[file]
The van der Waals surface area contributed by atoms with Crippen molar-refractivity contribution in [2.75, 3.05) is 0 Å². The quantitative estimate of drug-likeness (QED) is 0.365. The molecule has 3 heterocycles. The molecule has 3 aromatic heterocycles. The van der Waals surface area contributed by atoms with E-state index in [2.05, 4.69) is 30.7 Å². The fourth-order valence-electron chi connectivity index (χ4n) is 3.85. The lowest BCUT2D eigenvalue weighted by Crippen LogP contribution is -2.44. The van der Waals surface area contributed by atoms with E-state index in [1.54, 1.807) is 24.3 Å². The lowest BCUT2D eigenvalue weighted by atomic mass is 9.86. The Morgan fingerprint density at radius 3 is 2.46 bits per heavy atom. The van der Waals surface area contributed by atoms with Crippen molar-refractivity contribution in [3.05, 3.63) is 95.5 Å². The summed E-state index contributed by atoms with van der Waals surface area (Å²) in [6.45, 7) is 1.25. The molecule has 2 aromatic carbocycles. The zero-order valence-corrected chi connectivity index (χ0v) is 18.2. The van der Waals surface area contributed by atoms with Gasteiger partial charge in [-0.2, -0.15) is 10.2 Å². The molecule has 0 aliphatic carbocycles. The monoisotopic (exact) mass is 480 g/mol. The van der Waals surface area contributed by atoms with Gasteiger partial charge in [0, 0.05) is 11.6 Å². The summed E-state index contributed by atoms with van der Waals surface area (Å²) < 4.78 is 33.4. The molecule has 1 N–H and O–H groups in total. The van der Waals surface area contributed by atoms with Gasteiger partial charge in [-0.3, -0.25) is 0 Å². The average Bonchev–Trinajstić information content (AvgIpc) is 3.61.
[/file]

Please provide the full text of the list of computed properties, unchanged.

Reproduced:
The van der Waals surface area contributed by atoms with Crippen molar-refractivity contribution in [2.75, 3.05) is 0 Å². The quantitative estimate of drug-likeness (QED) is 0.365. The molecule has 3 heterocycles. The molecule has 3 aromatic heterocycles. The van der Waals surface area contributed by atoms with E-state index in [2.05, 4.69) is 30.7 Å². The fourth-order valence-electron chi connectivity index (χ4n) is 3.85. The lowest BCUT2D eigenvalue weighted by Crippen LogP contribution is -2.44. The van der Waals surface area contributed by atoms with E-state index in [1.54, 1.807) is 24.3 Å². The lowest BCUT2D eigenvalue weighted by atomic mass is 9.86. The Morgan fingerprint density at radius 3 is 2.46 bits per heavy atom. The van der Waals surface area contributed by atoms with Crippen molar-refractivity contribution in [3.05, 3.63) is 95.5 Å². The summed E-state index contributed by atoms with van der Waals surface area (Å²) in [6.45, 7) is 1.25. The molecule has 2 aromatic carbocycles. The zero-order valence-corrected chi connectivity index (χ0v) is 18.2. The van der Waals surface area contributed by atoms with Gasteiger partial charge in [-0.2, -0.15) is 10.2 Å². The molecule has 0 aliphatic carbocycles. The monoisotopic (exact) mass is 480 g/mol. The van der Waals surface area contributed by atoms with Gasteiger partial charge in [0, 0.05) is 11.6 Å². The summed E-state index contributed by atoms with van der Waals surface area (Å²) < 4.78 is 33.4. The molecule has 1 N–H and O–H groups in total. The van der Waals surface area contributed by atoms with Gasteiger partial charge in [-0.3, -0.25) is 0 Å². The average Bonchev–Trinajstić information content (AvgIpc) is 3.61.